Jets general manager Joe Douglas sat at a table with his assistant GM Rex Hogan answering questions for nearly 25 minutes about a potential trade for Deebo Samuel and this week’s NFL draft. You could tell Douglas couldn’t wait to get back to watching film or meeting with his scouts and coaches to discuss the draft prospects.
Douglas lives for the draft — and this is a big one for him. They all are, but with two picks in the top 10 and four of the first 38, he set up the Jets to add game changers when the three-day NFL Draft opens Thursday night. Douglas needs to do that to keep the Jets from picking this high again next year.
“I think it's everything. It’s huge,” NFL Network draft analyst Daniel Jeremiah said of the importance of this draft for Douglas. “He's got to hit it in this draft, and he's got the resources to do it. Not just to even stick where he is, he's got opportunities to move around one way or the other and kind of put the master plan together here.”
The master plan is to continue to build around Zach Wilson. But the Jets, who own picks four, 10, 35 and 38, have needs just about everywhere. Wilson needs more protection and weapons, and Robert Saleh’s defense needs an edge rusher and playmakers in the back end.
The Jets could end up drafting two of these players with picks four and 10: edge rushers Kayvon Thibodeux, Travon Walker and Jermaine Johnson, offensive tackle Ickey Ekwonu and Evan Neal, receivers Drake London, Garrett Wilson and Jameson Williams and cornerback Ahmed “Sauce” Gardner.
“I can tell you that we have 10 players on our board that we’d be very excited to add,” Douglas said.
Douglas was hired before the 2019 season, but he didn’t get to put that team together. He inherited former GM Mike Maccagnan’s roster.
The Jets have won just six games over the past two seasons with the rosters that Douglas assembled. He said he expects the Jets to play “meaningful games” in December. This draft could go a very long way toward that.
The results of Douglas’ first two drafts have been mixed.
His first one looked good initially, but there are serious questions about the long-term futures of Mekhi Becton and Denzel Mims, the Jets’ first two picks in 2020.
The rest of the draft produced Ashtyn Davis, Jabari Zuniga, La’Mical Perine, James Morgan, Cameron Clark, Bryce Hall and Braden Mann. Hall and Mann — fifth- and sixth-round picks, respectively — have been the most dependable and productive players from the 2020 group.
Last year’s class looks to be much better.
Douglas took Wilson, Alijah Vera-Tucker, Elijah Moore, Michael Carter, Jamien Sherwood, Michael Carter II, Jason Pinnock, Hamsah Nasirildeen, Brandin Echols and Jonathan Marshall.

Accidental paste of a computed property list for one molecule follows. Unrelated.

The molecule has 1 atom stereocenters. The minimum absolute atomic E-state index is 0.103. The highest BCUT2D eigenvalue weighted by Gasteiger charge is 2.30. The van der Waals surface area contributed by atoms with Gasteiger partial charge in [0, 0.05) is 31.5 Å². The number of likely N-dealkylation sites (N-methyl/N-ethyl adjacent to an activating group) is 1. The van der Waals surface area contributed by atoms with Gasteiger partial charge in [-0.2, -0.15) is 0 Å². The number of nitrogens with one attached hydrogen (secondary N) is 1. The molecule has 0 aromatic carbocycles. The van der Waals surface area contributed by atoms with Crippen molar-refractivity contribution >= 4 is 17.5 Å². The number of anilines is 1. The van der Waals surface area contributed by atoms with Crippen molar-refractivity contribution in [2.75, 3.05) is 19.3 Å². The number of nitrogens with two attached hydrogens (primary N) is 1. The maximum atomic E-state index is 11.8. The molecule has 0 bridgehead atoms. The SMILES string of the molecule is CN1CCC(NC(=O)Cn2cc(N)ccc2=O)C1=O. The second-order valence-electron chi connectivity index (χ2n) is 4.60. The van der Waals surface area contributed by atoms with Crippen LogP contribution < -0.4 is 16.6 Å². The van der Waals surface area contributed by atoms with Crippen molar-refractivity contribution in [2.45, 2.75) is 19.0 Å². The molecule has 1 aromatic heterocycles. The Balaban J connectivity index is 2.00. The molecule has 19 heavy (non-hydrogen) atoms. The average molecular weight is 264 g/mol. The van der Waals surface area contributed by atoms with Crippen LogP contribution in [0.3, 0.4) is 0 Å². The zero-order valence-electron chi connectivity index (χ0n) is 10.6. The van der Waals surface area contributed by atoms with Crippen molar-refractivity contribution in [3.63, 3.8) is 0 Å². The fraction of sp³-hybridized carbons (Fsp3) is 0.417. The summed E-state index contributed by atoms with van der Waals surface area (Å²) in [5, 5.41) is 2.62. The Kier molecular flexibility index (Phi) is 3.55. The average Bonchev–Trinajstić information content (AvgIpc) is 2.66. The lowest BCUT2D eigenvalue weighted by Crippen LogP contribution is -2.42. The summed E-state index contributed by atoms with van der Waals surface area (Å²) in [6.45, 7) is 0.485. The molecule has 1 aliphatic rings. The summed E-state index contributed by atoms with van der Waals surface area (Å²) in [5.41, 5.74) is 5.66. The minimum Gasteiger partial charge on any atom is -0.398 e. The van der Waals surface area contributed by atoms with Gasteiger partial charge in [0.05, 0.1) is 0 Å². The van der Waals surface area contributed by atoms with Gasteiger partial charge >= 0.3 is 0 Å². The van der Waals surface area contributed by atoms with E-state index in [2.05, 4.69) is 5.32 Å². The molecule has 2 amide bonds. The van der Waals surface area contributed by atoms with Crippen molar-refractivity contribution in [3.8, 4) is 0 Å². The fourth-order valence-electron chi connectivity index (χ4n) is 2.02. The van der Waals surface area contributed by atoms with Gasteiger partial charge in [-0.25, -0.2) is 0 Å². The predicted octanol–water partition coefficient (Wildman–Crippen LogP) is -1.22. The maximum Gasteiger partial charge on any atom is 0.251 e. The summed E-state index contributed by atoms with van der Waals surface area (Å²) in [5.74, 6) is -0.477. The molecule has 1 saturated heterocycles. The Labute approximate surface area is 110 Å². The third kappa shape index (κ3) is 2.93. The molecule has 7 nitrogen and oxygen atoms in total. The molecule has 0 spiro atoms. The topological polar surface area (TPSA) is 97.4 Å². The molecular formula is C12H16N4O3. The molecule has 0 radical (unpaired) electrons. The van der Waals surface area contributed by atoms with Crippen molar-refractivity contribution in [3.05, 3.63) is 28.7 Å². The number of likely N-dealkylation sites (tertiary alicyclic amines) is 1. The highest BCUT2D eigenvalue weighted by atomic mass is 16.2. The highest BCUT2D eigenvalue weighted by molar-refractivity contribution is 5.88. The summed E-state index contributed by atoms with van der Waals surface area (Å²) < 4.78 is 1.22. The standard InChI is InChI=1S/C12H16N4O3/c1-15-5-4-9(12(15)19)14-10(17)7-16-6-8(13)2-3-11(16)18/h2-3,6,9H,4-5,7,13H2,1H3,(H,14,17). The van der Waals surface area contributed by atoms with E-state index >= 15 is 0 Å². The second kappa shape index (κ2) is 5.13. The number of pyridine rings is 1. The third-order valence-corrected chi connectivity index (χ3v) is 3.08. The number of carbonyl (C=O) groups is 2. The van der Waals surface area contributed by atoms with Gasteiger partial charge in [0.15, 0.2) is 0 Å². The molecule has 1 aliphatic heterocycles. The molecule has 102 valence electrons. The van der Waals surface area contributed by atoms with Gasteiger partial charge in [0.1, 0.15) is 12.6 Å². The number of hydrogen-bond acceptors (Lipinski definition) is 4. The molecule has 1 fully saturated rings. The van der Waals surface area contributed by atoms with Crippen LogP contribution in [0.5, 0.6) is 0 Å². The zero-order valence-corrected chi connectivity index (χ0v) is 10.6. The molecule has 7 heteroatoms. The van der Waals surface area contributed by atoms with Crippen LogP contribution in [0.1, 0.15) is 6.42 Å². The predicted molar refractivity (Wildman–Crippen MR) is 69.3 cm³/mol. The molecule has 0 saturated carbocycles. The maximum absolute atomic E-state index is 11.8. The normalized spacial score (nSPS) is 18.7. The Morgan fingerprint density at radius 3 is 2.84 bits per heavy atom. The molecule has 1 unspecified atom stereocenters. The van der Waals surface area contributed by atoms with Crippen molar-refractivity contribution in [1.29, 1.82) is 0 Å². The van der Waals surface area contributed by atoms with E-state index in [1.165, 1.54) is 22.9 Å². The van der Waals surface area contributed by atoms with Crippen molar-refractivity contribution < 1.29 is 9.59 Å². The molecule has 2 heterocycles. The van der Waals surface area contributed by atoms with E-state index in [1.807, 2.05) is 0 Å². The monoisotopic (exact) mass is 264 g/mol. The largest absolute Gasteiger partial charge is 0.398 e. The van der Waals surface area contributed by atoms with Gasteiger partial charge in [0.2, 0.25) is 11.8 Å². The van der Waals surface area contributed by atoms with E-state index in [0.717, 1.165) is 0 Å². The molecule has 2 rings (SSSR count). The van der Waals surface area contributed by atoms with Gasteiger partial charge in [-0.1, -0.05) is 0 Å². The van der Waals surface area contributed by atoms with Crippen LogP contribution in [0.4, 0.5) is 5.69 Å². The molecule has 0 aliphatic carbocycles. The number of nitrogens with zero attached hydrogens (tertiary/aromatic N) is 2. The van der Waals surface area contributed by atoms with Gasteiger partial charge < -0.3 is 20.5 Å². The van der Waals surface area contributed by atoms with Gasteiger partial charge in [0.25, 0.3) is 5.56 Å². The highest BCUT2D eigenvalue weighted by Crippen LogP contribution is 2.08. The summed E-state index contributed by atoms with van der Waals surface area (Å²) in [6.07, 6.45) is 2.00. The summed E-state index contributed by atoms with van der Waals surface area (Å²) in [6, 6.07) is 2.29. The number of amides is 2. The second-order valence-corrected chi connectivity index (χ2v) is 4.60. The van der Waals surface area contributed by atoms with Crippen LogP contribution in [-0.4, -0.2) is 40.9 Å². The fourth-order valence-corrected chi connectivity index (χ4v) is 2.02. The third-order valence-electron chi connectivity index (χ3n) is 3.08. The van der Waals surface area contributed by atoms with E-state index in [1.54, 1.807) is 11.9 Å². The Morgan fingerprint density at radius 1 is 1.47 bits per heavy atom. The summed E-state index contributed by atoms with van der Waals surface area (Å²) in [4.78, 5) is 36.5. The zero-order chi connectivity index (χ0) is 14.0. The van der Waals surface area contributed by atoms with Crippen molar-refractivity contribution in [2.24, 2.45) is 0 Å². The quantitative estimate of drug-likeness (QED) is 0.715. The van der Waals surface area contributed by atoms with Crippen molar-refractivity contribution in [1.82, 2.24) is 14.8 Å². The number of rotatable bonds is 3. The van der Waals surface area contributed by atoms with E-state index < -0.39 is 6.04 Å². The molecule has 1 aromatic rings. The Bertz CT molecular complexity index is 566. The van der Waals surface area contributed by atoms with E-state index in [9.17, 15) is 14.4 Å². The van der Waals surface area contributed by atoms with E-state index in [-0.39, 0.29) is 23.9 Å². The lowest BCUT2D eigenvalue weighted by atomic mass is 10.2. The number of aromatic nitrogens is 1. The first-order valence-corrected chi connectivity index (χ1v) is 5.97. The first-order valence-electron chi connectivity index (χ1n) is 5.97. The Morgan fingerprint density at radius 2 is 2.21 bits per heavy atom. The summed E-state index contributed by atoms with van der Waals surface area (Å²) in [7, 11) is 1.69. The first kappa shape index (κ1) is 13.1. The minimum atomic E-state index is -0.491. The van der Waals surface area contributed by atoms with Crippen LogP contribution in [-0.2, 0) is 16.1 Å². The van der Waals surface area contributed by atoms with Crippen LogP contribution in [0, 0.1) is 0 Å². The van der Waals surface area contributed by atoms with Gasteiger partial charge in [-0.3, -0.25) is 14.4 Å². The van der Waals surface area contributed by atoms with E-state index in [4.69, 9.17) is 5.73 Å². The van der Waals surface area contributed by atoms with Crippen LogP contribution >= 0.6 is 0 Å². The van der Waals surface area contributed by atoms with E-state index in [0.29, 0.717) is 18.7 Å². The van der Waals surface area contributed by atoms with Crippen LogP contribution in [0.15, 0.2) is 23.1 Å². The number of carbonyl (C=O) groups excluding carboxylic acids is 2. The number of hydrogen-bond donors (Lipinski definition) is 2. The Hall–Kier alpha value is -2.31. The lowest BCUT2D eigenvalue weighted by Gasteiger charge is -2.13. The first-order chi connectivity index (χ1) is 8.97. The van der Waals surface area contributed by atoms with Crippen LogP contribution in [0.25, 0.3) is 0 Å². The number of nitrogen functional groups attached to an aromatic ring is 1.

All of them but Marshall started multiple games. Wilson, Vera-Tucker, Moore and both Carters and perhaps Echols look like they could be mainstays for the Jets. Wilson’s play will ultimately determine the success of the draft and the Jets.
“This is going to be the draft to piggy-back last year,” said Jeremiah, who worked in the Ravens' scouting department when Douglas was a member of the organization. “I think the early returns from that group are pretty positive.
“I think they've started off well with that one and now they've got to hit it out of the park with this one.”
Jeremiah thinks the Jets should take Gardner, whom he called “a real difference maker,” with the No. 4 pick and grab Johnson or one of the receivers at 10. Either way, the Jets should have plenty of options, including the possibility of moving up, down or trading for a playmaking receiver.
Douglas has positioned himself this year to be in just about any trade conversation, but most believe he won’t part with either first-round pick even for a top playmaker like Samuel. Douglas offered picks 35 and 38 in the package for Tyreek Hill, who chose to sign a long-term extension with the Miami Dolphins instead.
You can never say never, though, if the Jets feel getting someone as versatile as Samuel will really move this team forward and bring out the best in Wilson.
“It’s going to be about developing and helping our young quarterback,” Douglas said. “Outside of that, it’s about adding as many difference makers as you can to the roster and making sure that they fit within the culture and the scheme that we’re trying to provide.”